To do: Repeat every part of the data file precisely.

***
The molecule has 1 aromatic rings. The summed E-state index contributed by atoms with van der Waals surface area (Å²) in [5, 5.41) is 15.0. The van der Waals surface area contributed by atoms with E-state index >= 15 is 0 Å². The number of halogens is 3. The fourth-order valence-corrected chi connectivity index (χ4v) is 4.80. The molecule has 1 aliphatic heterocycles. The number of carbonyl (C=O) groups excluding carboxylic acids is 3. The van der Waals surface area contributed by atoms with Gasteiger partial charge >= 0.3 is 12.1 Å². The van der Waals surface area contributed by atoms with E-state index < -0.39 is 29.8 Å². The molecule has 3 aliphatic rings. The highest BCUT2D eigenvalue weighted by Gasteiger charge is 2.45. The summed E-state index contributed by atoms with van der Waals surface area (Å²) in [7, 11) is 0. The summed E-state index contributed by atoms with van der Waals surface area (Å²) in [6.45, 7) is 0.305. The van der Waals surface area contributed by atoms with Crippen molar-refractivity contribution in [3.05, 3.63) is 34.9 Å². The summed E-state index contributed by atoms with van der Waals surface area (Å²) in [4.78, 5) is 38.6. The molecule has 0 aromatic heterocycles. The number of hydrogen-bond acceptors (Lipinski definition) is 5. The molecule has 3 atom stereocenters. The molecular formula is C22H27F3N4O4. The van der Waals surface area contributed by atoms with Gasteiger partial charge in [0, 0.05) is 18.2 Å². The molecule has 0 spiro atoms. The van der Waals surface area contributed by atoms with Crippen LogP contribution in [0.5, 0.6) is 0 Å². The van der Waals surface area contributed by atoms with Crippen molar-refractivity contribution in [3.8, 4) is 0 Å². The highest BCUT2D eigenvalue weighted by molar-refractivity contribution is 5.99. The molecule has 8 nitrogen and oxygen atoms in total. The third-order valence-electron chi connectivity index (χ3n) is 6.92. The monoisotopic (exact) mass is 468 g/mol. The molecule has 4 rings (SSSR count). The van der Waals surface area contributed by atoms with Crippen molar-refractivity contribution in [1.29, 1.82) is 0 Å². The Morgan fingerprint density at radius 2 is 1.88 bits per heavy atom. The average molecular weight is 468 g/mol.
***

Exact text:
The molecule has 1 aromatic rings. The summed E-state index contributed by atoms with van der Waals surface area (Å²) in [5, 5.41) is 15.0. The van der Waals surface area contributed by atoms with E-state index >= 15 is 0 Å². The number of halogens is 3. The fourth-order valence-corrected chi connectivity index (χ4v) is 4.80. The molecule has 1 aliphatic heterocycles. The number of carbonyl (C=O) groups excluding carboxylic acids is 3. The van der Waals surface area contributed by atoms with Gasteiger partial charge >= 0.3 is 12.1 Å². The van der Waals surface area contributed by atoms with E-state index < -0.39 is 29.8 Å². The molecule has 3 aliphatic rings. The highest BCUT2D eigenvalue weighted by Gasteiger charge is 2.45. The summed E-state index contributed by atoms with van der Waals surface area (Å²) in [7, 11) is 0. The summed E-state index contributed by atoms with van der Waals surface area (Å²) in [6.45, 7) is 0.305. The van der Waals surface area contributed by atoms with Crippen molar-refractivity contribution in [3.05, 3.63) is 34.9 Å². The summed E-state index contributed by atoms with van der Waals surface area (Å²) in [4.78, 5) is 38.6. The molecule has 0 aromatic heterocycles. The number of hydrogen-bond acceptors (Lipinski definition) is 5. The molecule has 3 atom stereocenters. The molecular formula is C22H27F3N4O4. The van der Waals surface area contributed by atoms with Gasteiger partial charge in [0, 0.05) is 18.2 Å². The molecule has 0 spiro atoms. The van der Waals surface area contributed by atoms with Crippen LogP contribution in [0.5, 0.6) is 0 Å². The van der Waals surface area contributed by atoms with Crippen molar-refractivity contribution in [3.8, 4) is 0 Å². The highest BCUT2D eigenvalue weighted by molar-refractivity contribution is 5.99. The molecule has 8 nitrogen and oxygen atoms in total. The third-order valence-electron chi connectivity index (χ3n) is 6.92. The monoisotopic (exact) mass is 468 g/mol. The molecule has 4 rings (SSSR count). The van der Waals surface area contributed by atoms with Crippen molar-refractivity contribution in [1.29, 1.82) is 0 Å². The Morgan fingerprint density at radius 2 is 1.88 bits per heavy atom. The average molecular weight is 468 g/mol.